Indeed it is for the WEC, but this race also required a take from the ALMS – and its president and CEO, Scott Atherton (LEFT, with Plassart), provided one earlier this week.
“It actually exceeded my expectations,” Atherton said. “With all the moving parts connected to this event, it had all the makings of a real challenging and potentially fraught-with-danger experience. Still, this was a textbook example of cooperation, compromise and mutual respect that started at the top and permeated every aspect of the event.”
Atherton elaborated on why the race had to progress as it did, with the nine-class structure and how, given the state of play, it was the only realistic option.
“In a perfect environment, it would be one race, with one winner overall and class winners based on what classes were represented,” he says. “But from an American Le Mans Series and IMSA perspective, we wanted to make sure our season-long competitors were treated with respect and dignity.
“Still, we wanted to make sure that because of the significance of the 60th running, with it being Sebring and bringing numerous world entries, we didn't want to lose that aspect of the event. The only way we could ensure this race would have the top levels of factory LMP content and leading European teams in addition to top teams in American Le Mans Series was to combine the races. That started us down the process of what that all means.”
In Atherton's eyes, the Plassart “two races” statement was more the words of an ideal situation, rather than a direct blow across the brow.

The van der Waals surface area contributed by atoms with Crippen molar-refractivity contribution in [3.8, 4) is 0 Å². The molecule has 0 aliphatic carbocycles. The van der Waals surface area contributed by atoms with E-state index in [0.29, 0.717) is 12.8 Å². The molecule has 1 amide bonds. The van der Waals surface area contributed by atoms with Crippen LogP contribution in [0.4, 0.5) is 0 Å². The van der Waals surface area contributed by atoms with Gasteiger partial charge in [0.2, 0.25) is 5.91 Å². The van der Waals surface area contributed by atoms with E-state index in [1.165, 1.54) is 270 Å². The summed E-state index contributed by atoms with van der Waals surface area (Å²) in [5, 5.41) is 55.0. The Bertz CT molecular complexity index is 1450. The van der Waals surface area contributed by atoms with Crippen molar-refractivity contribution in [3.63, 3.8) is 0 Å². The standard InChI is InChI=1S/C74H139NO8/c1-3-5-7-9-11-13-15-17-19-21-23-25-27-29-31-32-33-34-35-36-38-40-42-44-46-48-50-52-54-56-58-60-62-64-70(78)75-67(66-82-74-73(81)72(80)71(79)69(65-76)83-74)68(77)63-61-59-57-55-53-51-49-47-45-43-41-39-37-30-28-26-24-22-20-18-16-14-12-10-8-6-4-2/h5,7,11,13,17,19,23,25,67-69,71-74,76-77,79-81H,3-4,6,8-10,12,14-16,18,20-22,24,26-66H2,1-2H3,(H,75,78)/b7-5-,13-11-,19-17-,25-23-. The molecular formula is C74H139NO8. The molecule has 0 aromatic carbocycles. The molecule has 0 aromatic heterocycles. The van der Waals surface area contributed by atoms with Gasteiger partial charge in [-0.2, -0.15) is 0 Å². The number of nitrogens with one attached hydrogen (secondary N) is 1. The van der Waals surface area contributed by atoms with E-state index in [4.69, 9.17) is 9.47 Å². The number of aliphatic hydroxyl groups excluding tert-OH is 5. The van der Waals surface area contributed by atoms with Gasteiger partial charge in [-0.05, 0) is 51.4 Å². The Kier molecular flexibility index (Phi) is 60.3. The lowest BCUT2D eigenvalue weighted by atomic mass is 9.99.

“What Jean-Claude is saying is that ideally, for both parties, it's one race – and you avoid the confusion, and complexities, that come with combining these two entities,” Atherton said. “That might be a bit of a simplistic view, in that it implies one or the other is no longer part of the equation. That's been an option, but it hasn't been a viable option to put on an event like what we had.”
The philosophy difference is paramount here. Plassart explained his with the unofficial – if more pronounced – ladder system to the WEC.
“Here you have the ALMS and races all in America,” Plassart said. “The best teams and drivers, new teams and drivers race there, and then the best ones then go to World Endurance Championship and the 24 Hours of Le Mans. What we're doing in America, Europe, launching in Asia, it is the foundation. We need to keep growing new teams, products there to get them to the World Endurance Championship and Le Mans.”
The view there, of course, is that in the FIA's eyes, the ALMS is fine as a branch of the WEC, and as a feeder to the WEC – but not equal with the WEC. That perspective seems to ignore history, in that the WEC might not have ever launched without the ALMS, and it's a key point made by Atherton.